Tema Central NDC Women Wing to hold free breast cancer screening for women within Tema and its environs

The National Democratic Congress (NDC) women wing within the Tema Central Constituency is set to hold a free breast cancer screening session for women within Tema and its environs. This forms part of efforts to reach out and to raise awareness of breast cancer among women in Ghana.

The event is a collaboration between the NDC women wing led by the constituency women organizer, Mrs. Josephine Cornelius Lawal and her deputy, Mrs. Gloria Akua Mensah and health personnel from the Ankam Medicure Center in Accra, Tema General hospital as well as certified and experienced Midwives from other prestigious private healthcare centers in the country.

This exercise is scheduled to take place on Sunday 24th October, 2021 at the forecourt of Pentecost Church located at Tema Heavy Industrial Area near Nestle Ghana Limited (Super paper, “Ayigbe Town”) from 9:00am to 5:00pm.

In attendance would be top NDC National Executives, Members of Parliament and other Constituency Women Organisers.

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In a telephone conversation with Mrs. Lawal, she said the exercise is free for all women within Tema and its environs irrespective of the party one belongs to. She also stated that there will be “free souvenirs for first 100 women to be screened”.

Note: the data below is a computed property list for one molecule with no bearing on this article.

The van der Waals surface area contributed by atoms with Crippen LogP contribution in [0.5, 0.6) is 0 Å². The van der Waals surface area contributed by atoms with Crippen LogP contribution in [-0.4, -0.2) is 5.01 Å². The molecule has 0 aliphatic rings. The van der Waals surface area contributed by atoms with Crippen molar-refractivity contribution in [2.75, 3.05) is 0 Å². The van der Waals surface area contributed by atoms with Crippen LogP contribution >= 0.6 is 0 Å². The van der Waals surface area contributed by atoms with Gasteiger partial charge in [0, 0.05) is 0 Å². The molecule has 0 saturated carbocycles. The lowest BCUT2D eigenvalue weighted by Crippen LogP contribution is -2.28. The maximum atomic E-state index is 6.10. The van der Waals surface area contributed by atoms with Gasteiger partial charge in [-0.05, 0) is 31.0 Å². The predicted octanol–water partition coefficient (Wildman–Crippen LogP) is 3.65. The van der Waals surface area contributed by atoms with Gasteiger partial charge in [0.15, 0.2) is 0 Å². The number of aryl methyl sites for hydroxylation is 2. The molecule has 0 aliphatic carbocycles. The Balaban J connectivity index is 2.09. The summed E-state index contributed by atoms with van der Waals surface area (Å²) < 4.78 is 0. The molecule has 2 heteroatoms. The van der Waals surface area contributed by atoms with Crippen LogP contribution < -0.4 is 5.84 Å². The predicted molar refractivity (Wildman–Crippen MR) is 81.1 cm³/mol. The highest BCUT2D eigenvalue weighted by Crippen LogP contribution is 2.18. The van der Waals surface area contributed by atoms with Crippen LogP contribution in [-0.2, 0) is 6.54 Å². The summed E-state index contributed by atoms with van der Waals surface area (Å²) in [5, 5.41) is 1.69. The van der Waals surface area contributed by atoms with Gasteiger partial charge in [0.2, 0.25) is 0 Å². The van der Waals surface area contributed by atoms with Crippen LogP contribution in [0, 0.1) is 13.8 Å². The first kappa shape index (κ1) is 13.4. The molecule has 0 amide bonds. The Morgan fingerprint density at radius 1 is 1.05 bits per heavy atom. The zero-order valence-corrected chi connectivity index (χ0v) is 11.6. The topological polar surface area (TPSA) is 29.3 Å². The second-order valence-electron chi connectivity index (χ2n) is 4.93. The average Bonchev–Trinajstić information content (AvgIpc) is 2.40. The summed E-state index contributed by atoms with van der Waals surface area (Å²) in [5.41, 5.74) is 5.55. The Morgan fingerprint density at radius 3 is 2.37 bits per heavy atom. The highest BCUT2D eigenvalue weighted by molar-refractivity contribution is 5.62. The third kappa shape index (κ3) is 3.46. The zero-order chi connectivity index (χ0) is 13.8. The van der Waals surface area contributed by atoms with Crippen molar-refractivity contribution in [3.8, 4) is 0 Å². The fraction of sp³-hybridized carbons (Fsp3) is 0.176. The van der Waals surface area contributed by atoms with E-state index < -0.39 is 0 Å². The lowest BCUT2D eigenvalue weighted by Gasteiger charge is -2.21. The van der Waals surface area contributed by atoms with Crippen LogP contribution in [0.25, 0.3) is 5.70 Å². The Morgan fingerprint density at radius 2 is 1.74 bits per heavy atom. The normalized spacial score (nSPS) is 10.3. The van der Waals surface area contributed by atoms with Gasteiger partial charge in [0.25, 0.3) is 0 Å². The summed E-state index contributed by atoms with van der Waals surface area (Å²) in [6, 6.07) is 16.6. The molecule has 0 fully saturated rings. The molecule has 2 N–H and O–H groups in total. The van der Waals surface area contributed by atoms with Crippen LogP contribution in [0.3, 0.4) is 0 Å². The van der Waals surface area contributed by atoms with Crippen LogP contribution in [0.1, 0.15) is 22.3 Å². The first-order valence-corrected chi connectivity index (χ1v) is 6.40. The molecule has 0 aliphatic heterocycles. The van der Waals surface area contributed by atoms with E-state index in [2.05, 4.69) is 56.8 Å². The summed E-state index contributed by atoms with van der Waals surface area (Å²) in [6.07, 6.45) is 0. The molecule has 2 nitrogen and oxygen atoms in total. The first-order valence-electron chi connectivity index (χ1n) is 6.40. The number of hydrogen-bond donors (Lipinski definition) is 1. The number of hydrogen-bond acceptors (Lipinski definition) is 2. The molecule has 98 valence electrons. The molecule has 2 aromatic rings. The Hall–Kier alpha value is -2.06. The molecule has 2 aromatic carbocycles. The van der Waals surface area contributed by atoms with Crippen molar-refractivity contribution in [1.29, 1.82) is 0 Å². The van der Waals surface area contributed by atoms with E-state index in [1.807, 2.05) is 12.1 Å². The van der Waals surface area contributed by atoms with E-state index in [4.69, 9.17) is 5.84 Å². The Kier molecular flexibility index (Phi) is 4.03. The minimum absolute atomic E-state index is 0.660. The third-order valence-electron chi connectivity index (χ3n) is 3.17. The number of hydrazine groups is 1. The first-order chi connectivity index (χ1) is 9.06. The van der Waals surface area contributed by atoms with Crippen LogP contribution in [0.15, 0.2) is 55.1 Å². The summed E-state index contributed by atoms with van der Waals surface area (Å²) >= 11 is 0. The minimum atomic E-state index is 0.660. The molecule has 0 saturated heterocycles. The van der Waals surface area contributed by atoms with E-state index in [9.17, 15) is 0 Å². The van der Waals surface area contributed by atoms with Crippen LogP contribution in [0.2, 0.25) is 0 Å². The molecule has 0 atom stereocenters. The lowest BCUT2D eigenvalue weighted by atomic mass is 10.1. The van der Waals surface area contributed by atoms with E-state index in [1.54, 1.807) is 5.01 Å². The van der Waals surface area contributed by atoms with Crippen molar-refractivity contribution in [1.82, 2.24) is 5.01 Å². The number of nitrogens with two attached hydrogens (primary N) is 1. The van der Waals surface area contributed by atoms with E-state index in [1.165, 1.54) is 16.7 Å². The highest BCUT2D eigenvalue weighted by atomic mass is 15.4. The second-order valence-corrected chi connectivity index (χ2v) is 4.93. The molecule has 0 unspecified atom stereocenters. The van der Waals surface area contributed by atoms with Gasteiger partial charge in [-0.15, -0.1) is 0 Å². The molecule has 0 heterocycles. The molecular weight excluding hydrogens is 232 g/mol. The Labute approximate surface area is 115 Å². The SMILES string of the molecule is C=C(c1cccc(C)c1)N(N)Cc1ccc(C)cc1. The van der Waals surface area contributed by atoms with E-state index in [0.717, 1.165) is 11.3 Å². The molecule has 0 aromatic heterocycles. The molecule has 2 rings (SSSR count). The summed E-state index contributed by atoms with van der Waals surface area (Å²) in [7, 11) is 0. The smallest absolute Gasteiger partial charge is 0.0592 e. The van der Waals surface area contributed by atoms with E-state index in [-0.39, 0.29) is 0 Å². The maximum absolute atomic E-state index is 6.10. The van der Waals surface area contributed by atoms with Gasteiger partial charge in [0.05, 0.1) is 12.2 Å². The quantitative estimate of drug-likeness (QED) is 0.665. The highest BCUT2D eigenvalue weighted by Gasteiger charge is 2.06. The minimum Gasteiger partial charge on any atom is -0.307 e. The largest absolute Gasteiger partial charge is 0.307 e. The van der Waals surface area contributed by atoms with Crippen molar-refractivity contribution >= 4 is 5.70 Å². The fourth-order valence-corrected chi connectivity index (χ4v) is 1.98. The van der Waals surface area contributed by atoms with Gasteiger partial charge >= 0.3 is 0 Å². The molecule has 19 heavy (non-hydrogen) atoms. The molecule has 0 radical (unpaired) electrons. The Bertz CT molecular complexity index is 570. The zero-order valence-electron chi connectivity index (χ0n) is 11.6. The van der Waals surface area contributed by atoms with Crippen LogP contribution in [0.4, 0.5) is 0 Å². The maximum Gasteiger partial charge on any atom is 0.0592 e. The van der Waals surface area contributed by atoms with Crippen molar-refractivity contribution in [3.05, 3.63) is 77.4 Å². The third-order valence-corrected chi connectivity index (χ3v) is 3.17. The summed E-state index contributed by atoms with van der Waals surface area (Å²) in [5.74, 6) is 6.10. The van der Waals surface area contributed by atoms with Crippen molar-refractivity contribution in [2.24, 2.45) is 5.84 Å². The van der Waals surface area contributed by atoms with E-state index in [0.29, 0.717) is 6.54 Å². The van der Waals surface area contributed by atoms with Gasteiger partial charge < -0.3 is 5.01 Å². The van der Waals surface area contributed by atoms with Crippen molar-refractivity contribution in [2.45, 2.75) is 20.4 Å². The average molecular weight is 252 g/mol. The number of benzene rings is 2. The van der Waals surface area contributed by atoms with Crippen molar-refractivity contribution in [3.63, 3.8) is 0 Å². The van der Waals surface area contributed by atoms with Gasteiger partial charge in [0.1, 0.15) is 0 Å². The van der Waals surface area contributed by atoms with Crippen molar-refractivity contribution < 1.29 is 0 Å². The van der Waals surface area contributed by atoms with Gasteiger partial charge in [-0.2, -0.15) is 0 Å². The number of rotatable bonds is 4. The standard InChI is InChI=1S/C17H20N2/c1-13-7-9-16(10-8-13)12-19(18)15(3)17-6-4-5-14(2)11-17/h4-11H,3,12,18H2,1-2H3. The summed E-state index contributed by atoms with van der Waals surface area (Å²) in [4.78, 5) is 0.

Across the globe, October is marked as Breast Cancer Awareness Month to help increase attention and support for awareness, early diagnosis, and treatment as well as palliative care for women facing this disease.

There are about 1.7 million new cases and 522 000 deaths from breast cancer each year [Globocan 2012 http://gco.iarc.fr/today/home]. Breast cancer is the most common cancer in women worldwide, and is the most common cause of cancer among women in most countries. In low- and middle-income countries the incidence has been rising steadily due to increased life expectancy, changing reproductive patterns (such as later age at first childbirth and less breast-feeding), and the adoption of western lifestyles.

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Early diagnosis remains the cornerstone of breast cancer control. When found early, and if adequate diagnosis and treatment are available, there is a good chance that breast cancer can be cured. If detected late, however, curative treatment is often no longer an option. In such cases, treatment may improve quality of life and delay disease progression, while supportive and palliative care should be readily available to relieve suffering for patients and their families.

The majority of women who die from breast cancer (324 000) live in low- and middle-income countries, where most women are diagnosed in late stages due to a variety of factors. These include limited awareness on the part of the public and health care providers, and the lack of access to timely, affordable and effective diagnosis and treatment.

WHO promotes comprehensive breast cancer control programmes as part of national cancer control plans. The recommended early detection strategies for low- and middle-income countries are to increase awareness of early signs and symptoms among health care providers and the public, and to increase capacity for prompt diagnostic evaluation (including imaging, biopsy, and pathology services). Breast screening with mammography screening is very costly and is feasible only in countries with good health infrastructure that can afford a long-term programme. The value of clinical breast examination is an important area of research, particularly in lower resource settings. [WHO position paper 2014].

In November, WHO will release a new document to help countries improve capacity for early diagnosis for breast and other cancers.

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